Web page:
13 October 2014: United in Justice and in Solidarity

The Third International Day for the Victims of Disasters

13 October 2014

For Camillian institutions

P.Mario Carli distribuisce alimenti e medicine agli ammalati di lebbra, Thailandia 1980.  Foto di Guillermo Luna

P.Mario Carli distribuisce alimenti e medicine agli ammalati di lebbra, Thailandia 1980. Foto di Guillermo Luna

To move out of institutional dynamics so as to cooperate with local communities ‘united in justice and in solidarity’

We here continue to reflect upon the subject of frailty, which was touched upon in the preceding article, this time addressing Camillian institutions.

Not being afraid of frailty can mean, for Camillian institutions, moving out of institutional dynamics which stop at the threshold of hospitals in their action and wanting to work with local communities ‘united in justice and in solidarity’.

‘Not being afraid of frailty’ as regards Camillian works, activities and projects means entering into harmony with the profound dimension of our own charismatic identity, which is well summarised in a strong passage – to the point of being almost caustic in the face of so many examples of our lukewarm approach – of Pope Francis in his Evangelii Gaudium: ‘A Church which “goes forth” is a Church whose doors are open. Going out to others in order to reach the fringes of humanity does not mean rushing out aimlessly into the world. Often it is better simply to slow down, to put aside our eagerness in order to see and listen to others, to stop rushing from one thing to another and to remain with someone who has faltered along the way. At times we have to be like the father of the prodigal son, who always keeps his door open so that when the son returns, he can readily pass through iy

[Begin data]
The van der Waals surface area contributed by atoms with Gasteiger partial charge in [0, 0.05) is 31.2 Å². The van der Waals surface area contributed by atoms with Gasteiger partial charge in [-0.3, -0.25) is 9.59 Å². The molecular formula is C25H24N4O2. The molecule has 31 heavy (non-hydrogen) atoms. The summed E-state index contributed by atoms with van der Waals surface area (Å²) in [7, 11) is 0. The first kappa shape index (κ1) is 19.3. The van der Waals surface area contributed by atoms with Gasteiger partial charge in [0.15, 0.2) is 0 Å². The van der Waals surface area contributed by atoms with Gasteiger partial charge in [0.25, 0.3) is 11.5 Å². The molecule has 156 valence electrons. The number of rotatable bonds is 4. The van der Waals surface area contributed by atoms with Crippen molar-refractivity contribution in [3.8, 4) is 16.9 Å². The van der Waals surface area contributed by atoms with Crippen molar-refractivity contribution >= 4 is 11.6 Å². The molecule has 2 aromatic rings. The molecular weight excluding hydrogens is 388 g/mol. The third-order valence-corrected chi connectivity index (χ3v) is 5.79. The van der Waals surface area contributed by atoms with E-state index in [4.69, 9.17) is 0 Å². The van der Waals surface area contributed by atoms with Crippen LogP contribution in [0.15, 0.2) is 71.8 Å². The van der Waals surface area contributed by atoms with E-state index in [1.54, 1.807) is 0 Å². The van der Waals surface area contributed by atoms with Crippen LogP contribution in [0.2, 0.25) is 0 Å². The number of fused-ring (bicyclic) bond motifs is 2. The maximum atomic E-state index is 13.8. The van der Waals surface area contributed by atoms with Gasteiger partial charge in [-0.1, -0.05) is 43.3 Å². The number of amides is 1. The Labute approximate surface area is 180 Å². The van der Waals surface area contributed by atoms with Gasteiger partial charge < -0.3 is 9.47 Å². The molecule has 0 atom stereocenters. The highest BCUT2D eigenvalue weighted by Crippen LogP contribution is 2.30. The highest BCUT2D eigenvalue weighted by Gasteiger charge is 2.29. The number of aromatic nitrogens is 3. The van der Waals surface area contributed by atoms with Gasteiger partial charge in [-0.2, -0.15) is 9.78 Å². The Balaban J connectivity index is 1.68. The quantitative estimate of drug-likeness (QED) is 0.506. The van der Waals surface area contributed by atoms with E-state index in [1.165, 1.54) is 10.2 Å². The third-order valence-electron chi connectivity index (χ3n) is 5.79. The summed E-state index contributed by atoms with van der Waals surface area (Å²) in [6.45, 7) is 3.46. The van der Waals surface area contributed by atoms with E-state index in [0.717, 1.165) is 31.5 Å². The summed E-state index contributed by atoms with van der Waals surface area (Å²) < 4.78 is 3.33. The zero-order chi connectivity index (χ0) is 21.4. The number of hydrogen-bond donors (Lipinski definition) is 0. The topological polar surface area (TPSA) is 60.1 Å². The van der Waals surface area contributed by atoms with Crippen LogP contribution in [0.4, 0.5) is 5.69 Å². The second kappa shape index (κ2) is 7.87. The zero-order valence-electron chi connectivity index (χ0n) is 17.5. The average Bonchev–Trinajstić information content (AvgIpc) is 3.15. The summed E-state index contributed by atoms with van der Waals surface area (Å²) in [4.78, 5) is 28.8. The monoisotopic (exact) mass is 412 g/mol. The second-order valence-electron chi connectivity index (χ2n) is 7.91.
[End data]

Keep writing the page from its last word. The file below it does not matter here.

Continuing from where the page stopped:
Today and always, “the poor are the privileged recipients of the Gospel”, and the fact that it is freely preached to them is a sign of the kingdom that Jesus came to establish. We have to state, without mincing words, that there is an inseparable bond between our faith and the poor”. May we never abandon them.

Let us go forth, then, let us go forth to offer everyone the life of Jesus Christ…I prefer a Church which is bruised, hurting and dirty because it has been out on the streets, rather than a Church which is unhealthy

CTF Filippine

CTF Filippine

from being confined and from clinging to its own security. I do not want a Church concerned with being at the centre and then ends by being caught up in a web of obsessions and procedures. If something should rightly disturb us and trouble our consciences, it is the fact that so many of our brothers and sisters are living without the strength, light and consolation born of friendship with Jesus Christ, without a community of faith to support them, without meaning and a goal in life. More than by fear of going astray, my hope is that we will be moved by the fear of remaining shut up within structures which give us a false sense of security, within rules which make us harsh judges, within habits which make us feel safe, while at our door people are starving and Jesus does not tire of saying to us: “Give them something to eat” (Mk 6:37).

To respond with our resources – and not only of an economic or material kind – to men and women who have been afflicted by disasters which rip up things, history and affections, means to be prepared to convert Camillian institutions in a profound way, institutions that will gradually cease to be institutional, in order to become more communional, less centred and more open, more ready to share – slowing down our pace – the uncertain steps of those who have lost all certainties; it means being more ready to live the immediacy of need and the gratuitousness of offering for those who are in front of us and can offer nothing in exchange.

Read here the press information